Gable Fasolino, when hired to the position of Chief Officer in a production company with annual turnover of $7 million, heard the rumors that quite a lot of people in the company were drugs or alcohol abusers. The situation looked tricky. Any strict ban could cause confrontation between Fasolino and his managers. Having estimated the risks, he came into conclusion to ask the security-responsible team for a piece of good advice. They invented something that Fasolino called “the most honest, simplest, and easy-managed drug and alcohol policy”.
That episode happened at the end of the 90s, was a good lesson to learn for a present business-adviser from Portland (Oregon): “the involved employees are a powerful asset”. Since then, he has been encouraging the employees to share their ideas in solving different issues – from the reward system till the scheme of profit allocation.
Inviting employees to participate in decision-making, which would affect them as well, turned out to be one of the most efficient tools for increasing motivation and getting better solutions. An employee, involved in common activities with all his/her heart and soul, works hard and with passion. However, trying to survive in post-crisis economy, a plenty of executives do not intend to aggravate the situation, nevertheless, they still face a fall down in staff motivation.
The survey among 32 thousand employees all over the globe, held by “Towers Watson”, revealed that only a third part of the staff was deeply involved in the company’s activities. One more international research work, conducted by a consulting company AON Hewitt, showed that staff involvement was at the lowest level during the whole survey history. The employees proved to be tired of constant uncertainty, stress, and confusion.
The scope of staff involvement influences a number of financial revenues. Tower Watson analysts discovered that companies with low involvement had an average operating margin of just 9.9%. The companies with “traditional” approach (when employees are motivated with financial bonuses) reached an average margin of 14.3%. And the ones who were encouraging “stable” involvement had the margin of 27.4%. Those companies who focused on building outstanding corporate culture were taking care of their staff’s welfare by treating them with respect, providing educational programs to achieve better results, maintaining honesty in the relationship and caring of reputation.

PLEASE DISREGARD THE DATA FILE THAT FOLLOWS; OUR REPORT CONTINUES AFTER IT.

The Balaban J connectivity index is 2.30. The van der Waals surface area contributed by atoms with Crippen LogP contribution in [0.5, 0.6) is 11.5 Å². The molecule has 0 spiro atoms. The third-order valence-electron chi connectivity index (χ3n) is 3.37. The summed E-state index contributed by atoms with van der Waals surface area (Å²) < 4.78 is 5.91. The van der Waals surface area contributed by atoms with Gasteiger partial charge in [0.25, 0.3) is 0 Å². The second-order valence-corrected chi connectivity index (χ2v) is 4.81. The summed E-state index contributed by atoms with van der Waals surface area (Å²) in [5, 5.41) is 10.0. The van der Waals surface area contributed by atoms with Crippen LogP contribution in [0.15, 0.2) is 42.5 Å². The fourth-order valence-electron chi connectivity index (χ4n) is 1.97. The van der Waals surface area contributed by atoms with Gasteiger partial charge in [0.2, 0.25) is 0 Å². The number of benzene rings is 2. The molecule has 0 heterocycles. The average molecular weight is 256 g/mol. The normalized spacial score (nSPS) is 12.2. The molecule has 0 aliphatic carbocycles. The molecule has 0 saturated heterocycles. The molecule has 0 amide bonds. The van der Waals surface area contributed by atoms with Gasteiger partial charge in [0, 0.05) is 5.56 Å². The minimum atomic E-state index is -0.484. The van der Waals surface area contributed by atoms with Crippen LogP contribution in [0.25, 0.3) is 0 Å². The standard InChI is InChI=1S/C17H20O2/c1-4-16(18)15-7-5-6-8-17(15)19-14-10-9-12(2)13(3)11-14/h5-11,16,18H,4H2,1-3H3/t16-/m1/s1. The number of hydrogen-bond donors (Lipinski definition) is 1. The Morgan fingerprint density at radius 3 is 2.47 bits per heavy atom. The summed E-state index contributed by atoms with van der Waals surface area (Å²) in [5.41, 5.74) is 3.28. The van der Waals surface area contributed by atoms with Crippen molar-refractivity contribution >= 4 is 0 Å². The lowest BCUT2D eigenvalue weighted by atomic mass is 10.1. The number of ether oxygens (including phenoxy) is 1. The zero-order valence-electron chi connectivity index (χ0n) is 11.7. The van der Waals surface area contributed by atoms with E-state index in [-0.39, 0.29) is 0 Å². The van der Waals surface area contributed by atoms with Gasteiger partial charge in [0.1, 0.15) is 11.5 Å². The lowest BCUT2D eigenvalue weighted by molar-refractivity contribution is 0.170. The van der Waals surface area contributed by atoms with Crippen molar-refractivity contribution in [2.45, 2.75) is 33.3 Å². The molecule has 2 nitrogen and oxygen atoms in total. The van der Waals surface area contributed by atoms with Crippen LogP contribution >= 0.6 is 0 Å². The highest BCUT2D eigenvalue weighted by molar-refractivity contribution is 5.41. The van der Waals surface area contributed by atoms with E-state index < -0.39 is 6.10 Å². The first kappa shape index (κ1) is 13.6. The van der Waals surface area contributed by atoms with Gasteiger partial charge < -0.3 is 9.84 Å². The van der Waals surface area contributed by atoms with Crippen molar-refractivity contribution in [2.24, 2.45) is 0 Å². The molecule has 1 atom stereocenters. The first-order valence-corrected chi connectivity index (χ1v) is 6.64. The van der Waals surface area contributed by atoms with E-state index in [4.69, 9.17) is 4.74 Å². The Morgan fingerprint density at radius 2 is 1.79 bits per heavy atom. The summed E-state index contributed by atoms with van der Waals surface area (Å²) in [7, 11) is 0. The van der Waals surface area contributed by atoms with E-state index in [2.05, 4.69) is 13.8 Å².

These results are absolutely adequate. The research, made by AOH Hewitt, has also disclosed the connection between the level of staff involvement and financial results. They found out that the companies with high-level-involvement performed better results on the stock exchange, and the return on investment (ROI) was 22% higher than average on the market. And vice versa, the companies with low involvement had the ROI 28% lower than average. The survey showed that three key factors motivating staff involvement were career prospects, appreciation at work and the promoted brand.
To sort out the tricky situation with the alcohol and drug abusers, mentioned at the very beginning, the security board developed a special corporate policy. Having been suspected three times in alcohol or drugs abuse (according to the symptoms of drugs or alcohol abuse from the control list approved by the government), the employees were to take a specific test. If the test was “failed”, they took a rehabilitation course before returning to work. Later, in any randomly selected moment within 12 months after having returned, the employees were tested again. In case the test was failed again, the employees were fired. The rules were so simple and comprehensive that after having failed twice, one of the employees said to Fasolino: “You ought to fire me”. Everyone, both the “guilty” and the colleagues knew the decision was fair.
So, how can executives increase their staff involvement? The first step is to move forward from the traditional pattern taught in a number of business schools. “A lot of executives believe, the results can be achieved by dictating to people what they should do,” Fasolino says. “This ancient approach is often supported by the colleagues. Any chief officer complaining to the colleagues is more likely to get this reaction: “You should fire him/her”. Hardly can anyone express the idea that the employee could have had the lack of freedom and autonomy, and considered the job senseless”.
The employees prefer to follow precise rules and responsibilities. They want to feel significant. They don’t want to work just for wages. If your employees are unmotivated and your company shows poor results, it’s the first alarm to have a look at the situation from inside and change it.